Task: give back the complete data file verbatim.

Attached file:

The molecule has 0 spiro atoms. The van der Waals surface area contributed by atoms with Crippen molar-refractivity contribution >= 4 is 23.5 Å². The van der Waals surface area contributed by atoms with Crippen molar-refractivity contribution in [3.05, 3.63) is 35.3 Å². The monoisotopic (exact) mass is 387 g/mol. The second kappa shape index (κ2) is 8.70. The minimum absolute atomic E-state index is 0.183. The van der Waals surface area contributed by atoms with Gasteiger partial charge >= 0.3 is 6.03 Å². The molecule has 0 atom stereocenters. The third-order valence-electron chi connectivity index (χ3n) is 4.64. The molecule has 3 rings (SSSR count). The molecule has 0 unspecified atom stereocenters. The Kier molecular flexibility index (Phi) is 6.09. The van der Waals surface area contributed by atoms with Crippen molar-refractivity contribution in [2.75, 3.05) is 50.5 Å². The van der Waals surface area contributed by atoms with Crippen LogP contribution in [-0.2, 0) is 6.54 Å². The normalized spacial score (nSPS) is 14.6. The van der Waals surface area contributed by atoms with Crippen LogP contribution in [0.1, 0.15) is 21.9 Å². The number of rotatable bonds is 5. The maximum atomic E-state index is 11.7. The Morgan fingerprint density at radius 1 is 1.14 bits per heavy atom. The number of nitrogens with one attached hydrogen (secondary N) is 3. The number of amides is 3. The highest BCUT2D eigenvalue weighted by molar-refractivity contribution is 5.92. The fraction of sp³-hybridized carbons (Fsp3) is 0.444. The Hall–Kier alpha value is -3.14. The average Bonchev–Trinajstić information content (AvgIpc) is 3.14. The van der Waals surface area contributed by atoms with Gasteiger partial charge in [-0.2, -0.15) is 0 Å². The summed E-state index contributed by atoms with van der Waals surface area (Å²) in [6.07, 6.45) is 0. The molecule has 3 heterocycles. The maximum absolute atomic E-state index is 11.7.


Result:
The molecule has 0 spiro atoms. The van der Waals surface area contributed by atoms with Crippen molar-refractivity contribution >= 4 is 23.5 Å². The van der Waals surface area contributed by atoms with Crippen molar-refractivity contribution in [3.05, 3.63) is 35.3 Å². The monoisotopic (exact) mass is 387 g/mol. The second kappa shape index (κ2) is 8.70. The minimum absolute atomic E-state index is 0.183. The van der Waals surface area contributed by atoms with Gasteiger partial charge >= 0.3 is 6.03 Å². The molecule has 0 atom stereocenters. The third-order valence-electron chi connectivity index (χ3n) is 4.64. The molecule has 3 rings (SSSR count). The molecule has 0 unspecified atom stereocenters. The Kier molecular flexibility index (Phi) is 6.09. The van der Waals surface area contributed by atoms with Crippen molar-refractivity contribution in [2.75, 3.05) is 50.5 Å². The van der Waals surface area contributed by atoms with Crippen LogP contribution in [-0.2, 0) is 6.54 Å². The normalized spacial score (nSPS) is 14.6. The van der Waals surface area contributed by atoms with Crippen LogP contribution in [0.1, 0.15) is 21.9 Å². The number of rotatable bonds is 5. The maximum atomic E-state index is 11.7. The Morgan fingerprint density at radius 1 is 1.14 bits per heavy atom. The number of nitrogens with one attached hydrogen (secondary N) is 3. The number of amides is 3. The highest BCUT2D eigenvalue weighted by molar-refractivity contribution is 5.92. The fraction of sp³-hybridized carbons (Fsp3) is 0.444. The Hall–Kier alpha value is -3.14. The average Bonchev–Trinajstić information content (AvgIpc) is 3.14. The van der Waals surface area contributed by atoms with Gasteiger partial charge in [-0.2, -0.15) is 0 Å². The summed E-state index contributed by atoms with van der Waals surface area (Å²) in [6.07, 6.45) is 0. The molecule has 3 heterocycles. The maximum absolute atomic E-state index is 11.7.